A Consumer Advocate Battles Equifax and a Storm
Nobody appointed me vice president of customer service for Equifax, but somebody had to do the job.
When Equifax told the world on Sept. 7 that thieves had helped themselves to as many as 143 million Social Security numbers, it sent people to a website for more information. The website barely functioned. Those who turned to the phones overwhelmed Equifax’s call centers, and people who did get through found that most representatives were not helpful. To make matters worse, some of those centers were right in the path of Hurricane Irma.
Meanwhile, I was in the midst of my own storm minidrama, as I needed to travel to Florida to help my siblings get our father out of the hurricane’s way. My initial flight was canceled just as the Equifax story broke, and by the time we closed the first news story the night of Sept. 7, my only way to Orlando to catch up with my family was on a 6 a.m. flight the next day.
Delirious from lack of sleep and frantically reading competitors’ coverage and consumer complaints on Twitter as the plane doors closed before dawn that day, I realized I needed to write a column giving people instructions on how to set up freezes on their credit files so that thieves could not open new accounts in their names.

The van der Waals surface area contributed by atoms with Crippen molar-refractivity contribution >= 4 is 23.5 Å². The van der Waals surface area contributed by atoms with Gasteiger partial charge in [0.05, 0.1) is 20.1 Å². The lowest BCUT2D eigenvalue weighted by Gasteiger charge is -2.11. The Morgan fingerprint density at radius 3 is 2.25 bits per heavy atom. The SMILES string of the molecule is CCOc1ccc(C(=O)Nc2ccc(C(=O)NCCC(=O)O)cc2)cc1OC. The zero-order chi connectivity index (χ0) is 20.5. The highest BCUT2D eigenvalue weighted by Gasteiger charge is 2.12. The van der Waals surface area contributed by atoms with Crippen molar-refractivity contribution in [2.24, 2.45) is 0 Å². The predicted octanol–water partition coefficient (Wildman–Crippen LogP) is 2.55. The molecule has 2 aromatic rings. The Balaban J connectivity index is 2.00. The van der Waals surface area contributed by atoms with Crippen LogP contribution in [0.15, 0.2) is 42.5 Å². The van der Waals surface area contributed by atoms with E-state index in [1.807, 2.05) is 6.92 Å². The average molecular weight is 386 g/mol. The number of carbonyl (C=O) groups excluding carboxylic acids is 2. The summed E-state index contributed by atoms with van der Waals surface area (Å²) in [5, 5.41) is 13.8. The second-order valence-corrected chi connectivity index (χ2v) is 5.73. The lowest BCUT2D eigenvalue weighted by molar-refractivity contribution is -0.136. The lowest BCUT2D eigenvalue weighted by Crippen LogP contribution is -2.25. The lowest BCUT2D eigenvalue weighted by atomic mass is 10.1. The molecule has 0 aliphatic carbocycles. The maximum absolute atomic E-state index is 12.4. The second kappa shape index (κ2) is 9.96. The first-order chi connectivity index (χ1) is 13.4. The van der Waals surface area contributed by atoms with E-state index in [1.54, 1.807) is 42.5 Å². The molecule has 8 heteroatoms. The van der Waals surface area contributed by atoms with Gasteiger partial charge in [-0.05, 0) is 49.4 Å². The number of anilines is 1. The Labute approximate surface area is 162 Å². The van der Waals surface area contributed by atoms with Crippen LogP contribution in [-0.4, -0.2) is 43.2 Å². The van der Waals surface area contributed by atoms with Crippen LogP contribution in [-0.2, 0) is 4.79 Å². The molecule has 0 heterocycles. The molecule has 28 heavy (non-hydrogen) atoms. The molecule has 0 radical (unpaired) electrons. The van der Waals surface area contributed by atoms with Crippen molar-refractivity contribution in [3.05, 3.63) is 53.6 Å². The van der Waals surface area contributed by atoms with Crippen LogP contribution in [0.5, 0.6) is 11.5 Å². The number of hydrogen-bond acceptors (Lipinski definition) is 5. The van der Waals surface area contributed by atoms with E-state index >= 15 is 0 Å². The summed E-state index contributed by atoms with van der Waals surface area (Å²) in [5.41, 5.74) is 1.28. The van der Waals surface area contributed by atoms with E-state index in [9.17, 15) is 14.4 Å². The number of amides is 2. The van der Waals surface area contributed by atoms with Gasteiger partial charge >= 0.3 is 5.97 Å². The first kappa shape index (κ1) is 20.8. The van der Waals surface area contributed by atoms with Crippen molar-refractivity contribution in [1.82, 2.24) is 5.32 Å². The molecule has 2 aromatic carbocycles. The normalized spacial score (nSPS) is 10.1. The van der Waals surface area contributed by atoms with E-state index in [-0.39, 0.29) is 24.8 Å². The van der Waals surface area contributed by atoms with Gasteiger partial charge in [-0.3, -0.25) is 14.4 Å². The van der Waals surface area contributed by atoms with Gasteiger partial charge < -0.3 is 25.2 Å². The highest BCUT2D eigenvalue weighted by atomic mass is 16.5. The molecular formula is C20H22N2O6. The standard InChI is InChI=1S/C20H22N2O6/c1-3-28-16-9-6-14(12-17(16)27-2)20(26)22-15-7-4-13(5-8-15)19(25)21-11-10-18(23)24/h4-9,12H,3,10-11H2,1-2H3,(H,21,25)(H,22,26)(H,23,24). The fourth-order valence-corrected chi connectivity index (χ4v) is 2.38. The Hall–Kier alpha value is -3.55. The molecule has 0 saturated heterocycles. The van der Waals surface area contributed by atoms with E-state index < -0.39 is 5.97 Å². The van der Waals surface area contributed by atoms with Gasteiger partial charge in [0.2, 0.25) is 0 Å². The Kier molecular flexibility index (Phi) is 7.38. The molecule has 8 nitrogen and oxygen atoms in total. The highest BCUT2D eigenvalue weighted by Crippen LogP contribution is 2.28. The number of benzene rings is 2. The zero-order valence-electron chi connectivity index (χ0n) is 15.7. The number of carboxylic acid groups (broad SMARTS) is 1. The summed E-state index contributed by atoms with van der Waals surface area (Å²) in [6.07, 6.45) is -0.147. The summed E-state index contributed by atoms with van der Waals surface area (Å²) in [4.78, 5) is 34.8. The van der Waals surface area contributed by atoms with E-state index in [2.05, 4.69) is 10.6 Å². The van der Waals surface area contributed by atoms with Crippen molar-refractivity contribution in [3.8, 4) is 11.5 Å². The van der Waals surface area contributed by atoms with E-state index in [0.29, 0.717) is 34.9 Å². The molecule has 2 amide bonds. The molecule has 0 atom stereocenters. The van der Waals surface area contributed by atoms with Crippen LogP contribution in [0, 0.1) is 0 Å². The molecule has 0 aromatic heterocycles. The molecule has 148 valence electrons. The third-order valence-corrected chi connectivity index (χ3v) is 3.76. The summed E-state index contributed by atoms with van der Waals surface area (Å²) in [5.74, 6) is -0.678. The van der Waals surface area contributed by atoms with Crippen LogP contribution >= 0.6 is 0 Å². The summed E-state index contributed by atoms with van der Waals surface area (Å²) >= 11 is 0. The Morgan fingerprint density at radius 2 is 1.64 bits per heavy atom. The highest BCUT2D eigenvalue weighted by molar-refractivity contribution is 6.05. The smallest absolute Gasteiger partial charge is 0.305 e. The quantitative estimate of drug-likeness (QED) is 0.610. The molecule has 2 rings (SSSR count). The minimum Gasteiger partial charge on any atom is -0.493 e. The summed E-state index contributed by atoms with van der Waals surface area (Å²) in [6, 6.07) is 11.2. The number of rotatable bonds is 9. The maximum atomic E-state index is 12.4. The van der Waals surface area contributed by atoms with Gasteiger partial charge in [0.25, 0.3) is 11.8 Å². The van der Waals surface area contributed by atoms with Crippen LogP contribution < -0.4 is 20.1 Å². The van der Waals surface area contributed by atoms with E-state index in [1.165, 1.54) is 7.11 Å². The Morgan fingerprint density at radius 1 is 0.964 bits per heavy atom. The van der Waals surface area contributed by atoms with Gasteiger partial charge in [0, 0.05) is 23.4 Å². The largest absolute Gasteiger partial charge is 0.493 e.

While I was up in the air, reader emails started landing, first in a trickle and then — as the days went by and I wrote another column and another and another — in a torrent, at one point averaging nearly one a minute. Some asked questions I had not thought of and pointed out precisely how the promises that Equifax was making to fix things were not necessarily holding up: Equifax was basing PIN numbers for lifting credit freezes on the date and time that people called, for instance, which was hardly the kind of security most people were looking for postbreach. Others were astounded that Equifax had the gall to charge for permanent credit freezes. I highlighted these complaints and frustrations in my ensuing columns, all the while responding to individual emails.
I managed to reply to the first several hundred notes, but a backlog built up as the hurricane came and went and I transported my father back home. (Dad is fine, as is his house, so we were lucky.)
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